Strictly Come Dancing Winner Rose Ayling-Ellis Looks Unrecognisable In An Old Music Video For British Boyband The Vamps

Rose starred as a character’s girlfriend in the British band’s single Middle of the Night as some of the lyrics were communicated through sign language.

On Saturday, the EastEnders actress made history as she became the first deaf contestant to lift the Strictly Glitterball trophy.

The 27-year-old was partnered with Giovanni Pernice and captured the hearts of fans.

Rose is now on course for huge success after her Strictly stint.

However, before the actress took to the ballroom she made cameos in music videos, including one for boyband The Vamps in 2017.

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The video is directed by Mike Baldwin and sees Rose as one half of a couple who are struggling to communicate with one another.

The music video was released during Deaf Awareness Week.

The pop video was praised for raising awareness of the deaf community and sign language.

During her recent BBC dancing stint, Rose and partner Giovanni incorporated sign language into some of their performances.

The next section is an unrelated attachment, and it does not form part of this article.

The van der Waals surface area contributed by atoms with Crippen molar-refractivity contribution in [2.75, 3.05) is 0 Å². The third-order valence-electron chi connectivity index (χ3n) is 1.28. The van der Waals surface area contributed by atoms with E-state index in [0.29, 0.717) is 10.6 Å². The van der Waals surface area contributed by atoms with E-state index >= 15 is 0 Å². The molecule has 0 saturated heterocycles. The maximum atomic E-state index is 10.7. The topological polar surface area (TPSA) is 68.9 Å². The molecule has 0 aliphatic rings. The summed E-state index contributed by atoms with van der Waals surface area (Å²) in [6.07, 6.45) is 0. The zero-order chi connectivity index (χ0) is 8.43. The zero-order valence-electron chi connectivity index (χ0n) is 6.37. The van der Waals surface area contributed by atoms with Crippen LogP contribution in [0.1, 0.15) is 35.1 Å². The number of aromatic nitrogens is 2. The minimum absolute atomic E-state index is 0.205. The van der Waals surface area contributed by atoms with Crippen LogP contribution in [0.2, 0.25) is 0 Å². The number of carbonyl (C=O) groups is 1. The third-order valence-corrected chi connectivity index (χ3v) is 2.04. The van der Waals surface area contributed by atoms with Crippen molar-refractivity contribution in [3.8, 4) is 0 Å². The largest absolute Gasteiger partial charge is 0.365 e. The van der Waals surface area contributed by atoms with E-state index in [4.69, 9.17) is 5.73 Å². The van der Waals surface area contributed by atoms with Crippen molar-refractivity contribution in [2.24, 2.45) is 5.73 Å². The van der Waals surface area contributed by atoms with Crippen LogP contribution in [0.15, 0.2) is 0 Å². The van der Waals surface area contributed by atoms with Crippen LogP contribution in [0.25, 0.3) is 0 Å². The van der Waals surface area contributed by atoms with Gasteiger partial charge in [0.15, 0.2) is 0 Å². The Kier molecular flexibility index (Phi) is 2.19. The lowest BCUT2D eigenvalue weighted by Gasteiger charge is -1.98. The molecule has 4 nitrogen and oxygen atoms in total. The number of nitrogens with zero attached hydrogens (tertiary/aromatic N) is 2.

Their Couple’s Choice routine in week eight wowed viewers and the judges.

During their dance to Clean Bandit’s Symphony, the music stopped and the duo continued to dance during the silence.

Judge Anton Du Beke originally called the performance the “greatest dance of all time” on Strictly.

Rose and Giovanni took to the Strictly dance floor once again in the final to perform this dance before being crowned the 2021 champions.

After becoming this year’s winners, the National Deaf Children’s Society hailed Rose as a “shining example”.

Chief Executive Susan Daniels OBE said: “It’s hard to overstate just what an impact Rose has made, not only on deaf children and young people, but also on the public’s understanding of deafness.

“Throughout her Strictly journey, she’s been a shining example to deaf and hearing people alike. This could be a new dawn for deaf children and young people everywhere because it’s clear for all to see that with the right support and the will to succeed, they can aim for the stars.”

She added: “Strictly may have come to an end, but we sincerely hope that this surge of interest in deafness and the desire to engage with deaf people continues long into the future.”

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